Fundamental Freedoms - The Charter of Rights and Freedoms
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Equality Rights
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What It Means

Section 15 gives people equal benefit and equal protection of the law without being discriminated against because of race, national or ethnic origin, colour, religion, sex, age, mental or physical disability. It also protects people from being discriminated against because of personal qualities like sexual orientation, marital status and citizenship.

Section 15 recognizes the dignity and worth of everyone in society. It is not always a question of treating everyone the same, but looking at peoples circumstances to make sure everyone benefits equally from the law. It means protecting vulnerable people from discrimination. It can also mean getting rid of discriminatory barriers that put people at a disadvantage.

Remember, the Charter relates to laws and government actions. It generally does not apply to private business or personal relationships. For example, if a private business is discriminating against you, provincial human rights laws will be more likely to apply than the Charter (see Application section).

Where a law violates section 15 equality rights, the law can still be valid under section 1 of the Charter if the discriminatory treatment is reasonable and justifiable in a free and democratic society (see section 1, Guarantee of Rights and Freedoms).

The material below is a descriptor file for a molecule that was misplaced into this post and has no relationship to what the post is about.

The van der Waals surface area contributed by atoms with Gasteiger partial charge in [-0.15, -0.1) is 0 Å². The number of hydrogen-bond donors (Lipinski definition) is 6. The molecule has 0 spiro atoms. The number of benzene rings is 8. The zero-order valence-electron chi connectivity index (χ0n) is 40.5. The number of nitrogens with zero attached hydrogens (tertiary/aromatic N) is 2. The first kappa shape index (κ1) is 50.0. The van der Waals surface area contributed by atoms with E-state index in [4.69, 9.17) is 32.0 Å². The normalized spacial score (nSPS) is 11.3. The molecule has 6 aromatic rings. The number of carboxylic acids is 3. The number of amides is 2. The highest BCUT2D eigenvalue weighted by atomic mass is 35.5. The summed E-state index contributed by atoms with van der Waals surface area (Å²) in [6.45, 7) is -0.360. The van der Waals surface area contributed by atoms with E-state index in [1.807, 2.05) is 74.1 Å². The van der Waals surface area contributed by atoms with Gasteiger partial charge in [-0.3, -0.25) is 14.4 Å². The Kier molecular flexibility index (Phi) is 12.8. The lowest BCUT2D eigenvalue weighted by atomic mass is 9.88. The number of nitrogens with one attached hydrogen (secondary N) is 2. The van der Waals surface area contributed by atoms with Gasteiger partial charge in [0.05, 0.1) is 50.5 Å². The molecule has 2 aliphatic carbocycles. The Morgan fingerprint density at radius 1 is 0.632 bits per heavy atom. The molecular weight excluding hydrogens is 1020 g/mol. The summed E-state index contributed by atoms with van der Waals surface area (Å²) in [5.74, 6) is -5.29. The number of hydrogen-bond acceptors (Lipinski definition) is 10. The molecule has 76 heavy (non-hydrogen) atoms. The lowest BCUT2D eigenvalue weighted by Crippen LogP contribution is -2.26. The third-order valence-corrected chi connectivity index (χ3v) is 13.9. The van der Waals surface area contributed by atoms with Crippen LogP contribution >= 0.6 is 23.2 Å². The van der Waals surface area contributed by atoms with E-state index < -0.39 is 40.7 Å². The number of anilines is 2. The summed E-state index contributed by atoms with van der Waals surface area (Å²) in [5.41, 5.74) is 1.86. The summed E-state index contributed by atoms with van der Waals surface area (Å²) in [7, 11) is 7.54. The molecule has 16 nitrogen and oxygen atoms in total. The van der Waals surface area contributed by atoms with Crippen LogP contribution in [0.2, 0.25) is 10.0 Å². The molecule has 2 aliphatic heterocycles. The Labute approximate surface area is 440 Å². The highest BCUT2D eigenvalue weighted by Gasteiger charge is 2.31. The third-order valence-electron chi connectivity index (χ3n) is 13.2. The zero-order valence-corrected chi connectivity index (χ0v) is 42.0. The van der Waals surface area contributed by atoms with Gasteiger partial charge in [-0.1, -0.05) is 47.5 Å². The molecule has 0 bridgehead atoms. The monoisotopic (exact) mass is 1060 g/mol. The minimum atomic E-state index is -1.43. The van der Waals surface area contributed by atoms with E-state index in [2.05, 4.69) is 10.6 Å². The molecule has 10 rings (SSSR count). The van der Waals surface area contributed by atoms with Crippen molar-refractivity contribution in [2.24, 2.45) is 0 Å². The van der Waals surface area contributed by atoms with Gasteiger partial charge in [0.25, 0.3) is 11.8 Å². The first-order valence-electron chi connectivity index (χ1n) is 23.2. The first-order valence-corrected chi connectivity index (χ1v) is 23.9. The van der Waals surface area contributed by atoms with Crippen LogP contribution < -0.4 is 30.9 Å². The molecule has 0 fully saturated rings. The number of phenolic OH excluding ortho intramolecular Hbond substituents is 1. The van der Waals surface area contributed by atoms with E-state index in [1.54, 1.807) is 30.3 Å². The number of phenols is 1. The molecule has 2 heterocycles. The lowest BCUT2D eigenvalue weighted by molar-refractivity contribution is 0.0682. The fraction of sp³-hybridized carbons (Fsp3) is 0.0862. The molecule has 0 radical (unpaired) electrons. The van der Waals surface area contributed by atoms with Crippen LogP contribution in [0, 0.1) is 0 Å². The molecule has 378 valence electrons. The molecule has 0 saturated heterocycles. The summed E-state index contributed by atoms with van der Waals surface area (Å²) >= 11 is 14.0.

To prove section 15 has been violated you must show:

  • You were treated differently from others because of the law
  • The different treatment was because of a reason set out under section 15 (race, national or ethnic origin, colour, religion, sex, age, mental or physical disability) or an analogous reason (a personal trait like sexual orientation, marital status, or citizenship)
  • The different treatment amounts to discrimination under section 15. For example, does the law have the effect of saying the person is less worthy of respect or consideration than other people? Is the person part of a group that has been stereotyped, suffered prejudice or been historically disadvantaged? How does the different treatment relate to the persons circumstances?

Nellie McClung, 1915. For generations women have been thinking, and thought without expression is dynamic and gathers volume by repression.  Evolution when blocked and suppressed becomes revolution.
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